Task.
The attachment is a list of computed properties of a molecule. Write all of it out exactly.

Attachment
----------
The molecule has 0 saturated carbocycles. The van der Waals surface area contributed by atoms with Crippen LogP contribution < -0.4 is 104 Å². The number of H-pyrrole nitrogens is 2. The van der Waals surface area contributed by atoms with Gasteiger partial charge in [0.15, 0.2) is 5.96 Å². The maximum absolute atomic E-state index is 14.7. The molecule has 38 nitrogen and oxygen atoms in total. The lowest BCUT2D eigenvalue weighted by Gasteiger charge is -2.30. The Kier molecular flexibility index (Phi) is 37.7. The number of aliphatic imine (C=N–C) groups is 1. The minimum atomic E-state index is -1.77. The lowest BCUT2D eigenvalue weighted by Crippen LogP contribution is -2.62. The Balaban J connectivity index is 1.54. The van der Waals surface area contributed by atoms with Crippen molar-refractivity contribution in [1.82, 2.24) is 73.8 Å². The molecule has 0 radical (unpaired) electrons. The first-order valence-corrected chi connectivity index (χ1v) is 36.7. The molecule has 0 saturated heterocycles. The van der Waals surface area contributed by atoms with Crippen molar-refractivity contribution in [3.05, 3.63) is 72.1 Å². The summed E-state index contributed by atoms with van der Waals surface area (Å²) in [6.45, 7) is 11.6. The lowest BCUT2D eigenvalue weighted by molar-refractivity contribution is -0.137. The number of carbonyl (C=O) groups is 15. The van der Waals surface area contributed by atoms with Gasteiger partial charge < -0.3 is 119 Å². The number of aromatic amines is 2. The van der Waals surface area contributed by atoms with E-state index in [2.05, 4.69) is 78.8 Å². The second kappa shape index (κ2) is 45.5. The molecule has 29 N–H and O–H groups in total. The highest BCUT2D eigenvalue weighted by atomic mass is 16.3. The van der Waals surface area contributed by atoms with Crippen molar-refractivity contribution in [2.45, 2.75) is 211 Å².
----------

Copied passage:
The molecule has 0 saturated carbocycles. The van der Waals surface area contributed by atoms with Crippen LogP contribution < -0.4 is 104 Å². The number of H-pyrrole nitrogens is 2. The van der Waals surface area contributed by atoms with Gasteiger partial charge in [0.15, 0.2) is 5.96 Å². The maximum absolute atomic E-state index is 14.7. The molecule has 38 nitrogen and oxygen atoms in total. The lowest BCUT2D eigenvalue weighted by Gasteiger charge is -2.30. The Kier molecular flexibility index (Phi) is 37.7. The number of aliphatic imine (C=N–C) groups is 1. The minimum atomic E-state index is -1.77. The lowest BCUT2D eigenvalue weighted by Crippen LogP contribution is -2.62. The Balaban J connectivity index is 1.54. The van der Waals surface area contributed by atoms with Crippen molar-refractivity contribution in [1.82, 2.24) is 73.8 Å². The molecule has 0 radical (unpaired) electrons. The first-order valence-corrected chi connectivity index (χ1v) is 36.7. The molecule has 0 saturated heterocycles. The van der Waals surface area contributed by atoms with Crippen molar-refractivity contribution in [3.05, 3.63) is 72.1 Å². The summed E-state index contributed by atoms with van der Waals surface area (Å²) in [6.45, 7) is 11.6. The lowest BCUT2D eigenvalue weighted by molar-refractivity contribution is -0.137. The number of carbonyl (C=O) groups is 15. The van der Waals surface area contributed by atoms with Gasteiger partial charge < -0.3 is 119 Å². The number of aromatic amines is 2. The van der Waals surface area contributed by atoms with E-state index in [2.05, 4.69) is 78.8 Å². The second kappa shape index (κ2) is 45.5. The molecule has 29 N–H and O–H groups in total. The highest BCUT2D eigenvalue weighted by atomic mass is 16.3. The van der Waals surface area contributed by atoms with Crippen molar-refractivity contribution in [2.45, 2.75) is 211 Å².